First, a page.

Then we follow the southern coast of Korčula in a westerly direction. Here. we do not suffer the worst bouts of Bura, and the sea is much calmer and friendlier than at the north side of the island. The south side is almost empty, apart from the village of Brna there is little evidence of civilization. Over our port bow we see the island of Lastovo, and the rest is emptiness and silence.

The wind remains favorable for most of the day, although it decreases during the afternoon. All in all it takes us just over 6 hours to cover 30 nautical miles, and at 4:45 p.m. our ship anchors in Tri Luke. Soon we are in the water, cooling off again after a hot day. During the evening there are five other ships at anchor in the bay, and is very quiet. We crawl away as deep as possible inside the bay. Meanwhile, there is virtually no wind…. And from the cockpit, we have a beautiful view of the isllet of Trstenik, in front of Tri Luke.

Luka Polače (Mljet) – Korčula

An intense day today. From 00:00 hours I have anchor watch. During the night I see a large motoryacht and a sailboat drifting and anchoring again. Our 50 meters pf chain in the keep us happily fixed. But I get precious little sleep this night. Quiet periods are interspersed with gusts of 30 to 35 knots. The moon is almost full (it is 1 day after full moon) and the light adds to the spooky weather.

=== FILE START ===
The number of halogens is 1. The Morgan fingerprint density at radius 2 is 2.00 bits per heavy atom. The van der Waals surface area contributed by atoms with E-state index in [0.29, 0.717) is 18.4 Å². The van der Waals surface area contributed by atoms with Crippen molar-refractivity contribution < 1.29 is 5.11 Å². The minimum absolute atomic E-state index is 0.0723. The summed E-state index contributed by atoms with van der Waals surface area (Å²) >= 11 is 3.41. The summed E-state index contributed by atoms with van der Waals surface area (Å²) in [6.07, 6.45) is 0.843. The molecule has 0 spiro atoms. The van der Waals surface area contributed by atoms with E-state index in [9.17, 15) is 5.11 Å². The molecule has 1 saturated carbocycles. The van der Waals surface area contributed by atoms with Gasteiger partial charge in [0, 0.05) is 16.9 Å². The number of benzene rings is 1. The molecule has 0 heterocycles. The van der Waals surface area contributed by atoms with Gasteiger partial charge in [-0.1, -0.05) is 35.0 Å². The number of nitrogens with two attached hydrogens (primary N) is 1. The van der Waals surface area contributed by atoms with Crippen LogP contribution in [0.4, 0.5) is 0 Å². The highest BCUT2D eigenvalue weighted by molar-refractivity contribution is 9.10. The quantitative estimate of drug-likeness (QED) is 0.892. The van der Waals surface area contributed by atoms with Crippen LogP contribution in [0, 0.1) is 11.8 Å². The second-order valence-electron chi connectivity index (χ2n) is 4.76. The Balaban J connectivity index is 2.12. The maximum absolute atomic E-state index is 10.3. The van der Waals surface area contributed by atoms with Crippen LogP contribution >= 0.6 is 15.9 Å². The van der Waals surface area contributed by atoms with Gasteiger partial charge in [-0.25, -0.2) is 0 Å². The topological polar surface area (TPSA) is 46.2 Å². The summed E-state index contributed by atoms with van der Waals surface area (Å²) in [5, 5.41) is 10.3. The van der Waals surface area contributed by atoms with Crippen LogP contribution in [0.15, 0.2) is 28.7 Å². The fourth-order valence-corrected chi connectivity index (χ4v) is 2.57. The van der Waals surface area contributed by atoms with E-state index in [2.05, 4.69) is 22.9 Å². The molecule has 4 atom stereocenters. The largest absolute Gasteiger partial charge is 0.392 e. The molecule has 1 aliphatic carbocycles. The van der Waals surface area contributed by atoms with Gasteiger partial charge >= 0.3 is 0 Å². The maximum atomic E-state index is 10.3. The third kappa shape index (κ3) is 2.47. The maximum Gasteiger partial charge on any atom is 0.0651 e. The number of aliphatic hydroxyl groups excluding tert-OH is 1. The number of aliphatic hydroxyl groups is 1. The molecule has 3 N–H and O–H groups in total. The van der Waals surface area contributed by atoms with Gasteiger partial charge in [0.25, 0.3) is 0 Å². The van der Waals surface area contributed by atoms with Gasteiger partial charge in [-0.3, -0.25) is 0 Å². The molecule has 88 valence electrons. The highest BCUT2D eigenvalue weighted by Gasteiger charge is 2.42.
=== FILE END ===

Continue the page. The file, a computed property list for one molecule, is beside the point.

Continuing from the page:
At 08:20 we listen to the weather forecast. Bura in the morning, with gusts to 35 knots. Nevertheless at 09:00 hours we attempt to leave Luka Polače. Halfway through the outward channel we turn around again. Gusts of 30 knots, and the sight of a more than choppy sea full of crests. After anchoring again I go and sleep for a few hours, to make up for last night.

Around noon we make a second attempt. The sky has been wiped clean by the Bura, all the clouds disappeared and have been replaced by a clear blue sky. This remains one of the special features that make this wind so impressive. Visibility has improved considerably. The wind has diminished somewhat, but there are still gusts of up to 25 knots. Yet we try. Near the shore there is a pretty steep swell, which seems logical on a lee shore. Once we are through this, it becomes easier. With a double reefed mainsail and 2/3 jib we set a course of 315 towards Korčula. It only takes a few hours to cover the distance between Mljet and Korčula, and just after 15:00 we moor in the marina. Time for the second shower of the week. At night we walk around Korčula, it remains a beautiful town.